COUNCILLORS have raised health fears over plans to site a mobile phone mast in a Longridge church tower.
They are worried that emissions from the transmitter could harm the health of worshippers at St Paul’s Church, local residents and children at the primary school opposite.
Members of Longridge Town Council were responding to a renewed application to install antennas for a mobile phone transmitter in St Paul’s tower.
Mobile phone giant Vodafone has re-submitted the plans, first applied for more than seven years ago. At that time, the proposals caused a storm of local protest and objections from town councillors, although they were eventually passed by Ribble Valley planners but never actually carried out.
Now that application has lapsed and Vodafone has put in a new application for three Dual Band antennas and an internally sited equipment cabinet in the tower.
Town councillors initially seemed minded to accept the renewed plans after Coun Jim Rogerson pointed out that this time round there were no local objections for the meeting to consider, and that technology had improved over seven years.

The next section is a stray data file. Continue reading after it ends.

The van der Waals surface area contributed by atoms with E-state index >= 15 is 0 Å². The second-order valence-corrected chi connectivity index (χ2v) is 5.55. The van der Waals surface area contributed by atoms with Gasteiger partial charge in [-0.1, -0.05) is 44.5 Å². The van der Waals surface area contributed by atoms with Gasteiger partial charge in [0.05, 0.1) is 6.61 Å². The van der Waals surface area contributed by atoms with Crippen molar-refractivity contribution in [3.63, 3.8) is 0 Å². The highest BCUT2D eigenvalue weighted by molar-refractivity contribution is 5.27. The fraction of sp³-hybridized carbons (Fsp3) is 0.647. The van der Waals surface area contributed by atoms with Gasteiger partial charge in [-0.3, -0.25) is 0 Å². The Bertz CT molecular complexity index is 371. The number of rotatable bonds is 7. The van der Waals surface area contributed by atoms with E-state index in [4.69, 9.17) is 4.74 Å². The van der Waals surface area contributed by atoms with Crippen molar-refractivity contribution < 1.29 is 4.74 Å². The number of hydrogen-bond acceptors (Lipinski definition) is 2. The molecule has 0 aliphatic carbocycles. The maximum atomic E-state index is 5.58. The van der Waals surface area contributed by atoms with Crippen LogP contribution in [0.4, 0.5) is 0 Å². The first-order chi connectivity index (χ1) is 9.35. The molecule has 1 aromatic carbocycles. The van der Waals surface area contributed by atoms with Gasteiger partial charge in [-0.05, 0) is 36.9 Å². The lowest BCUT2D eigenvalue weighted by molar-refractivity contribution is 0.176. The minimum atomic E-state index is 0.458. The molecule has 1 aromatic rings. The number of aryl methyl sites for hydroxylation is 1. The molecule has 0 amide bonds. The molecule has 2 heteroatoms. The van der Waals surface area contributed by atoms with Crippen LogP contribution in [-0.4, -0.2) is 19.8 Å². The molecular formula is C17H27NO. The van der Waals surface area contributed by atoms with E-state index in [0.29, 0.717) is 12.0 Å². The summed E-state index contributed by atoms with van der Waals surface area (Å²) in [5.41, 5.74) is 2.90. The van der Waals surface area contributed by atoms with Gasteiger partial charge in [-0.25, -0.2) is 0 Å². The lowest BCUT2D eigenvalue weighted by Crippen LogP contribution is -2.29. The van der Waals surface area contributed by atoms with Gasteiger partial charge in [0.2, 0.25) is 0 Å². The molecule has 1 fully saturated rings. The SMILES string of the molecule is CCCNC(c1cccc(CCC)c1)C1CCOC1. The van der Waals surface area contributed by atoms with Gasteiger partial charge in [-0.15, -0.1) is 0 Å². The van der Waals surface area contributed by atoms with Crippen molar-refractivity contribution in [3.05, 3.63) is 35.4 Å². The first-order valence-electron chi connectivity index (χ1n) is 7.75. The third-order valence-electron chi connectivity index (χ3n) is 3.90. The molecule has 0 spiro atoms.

He felt the scheme could be advantageous for Longridge and good for the community, as it would improve the signal in the town and, unlike other local masts at the High School and on Crumpax, it would be hidden.
Coun Sarah Rainford, however, felt the council should maintain the objections raised in 2004 when it was concerned that emissions from the transmitter could affect people in the church, local residents and could cross to children in the primary school opposite.
“There are still health issues which have not been resolved either way,” said Coun Rainford.
After discussion, councillors resolved to recommend refusal of the application as they basically had no change of views since 2004, and felt that potential harm from the facility was still not understood.
Longridge vicar, the Rev David Anderson, said the Parochial Church Council would be discussing the proposal, the views of the community would be sought and benefits for both it and the church looked at.
He said: “Things have altered since the last application – everyone has mobile phones clasped to their ears, we have Wi-Fi in the school, it would help the signal in Longridge. But I am quite open on whether we have the facility in the tower or not.”
It was just over seven years ago in October 2004, that Vodafone put in plans for the antennas, sent out explanatory letters to all residents in the vicinity of St Paul’s, and the Church of England approved installer QS4 said people should have no fears as the plan’s health and safety aspects would be of the highest standard.
But local residents’ concerns about emissions were backed by international organisation, Mast Sanity, formed three years previously as a pressure group to monitor people’s anxiety about harmful emissions from transmitters.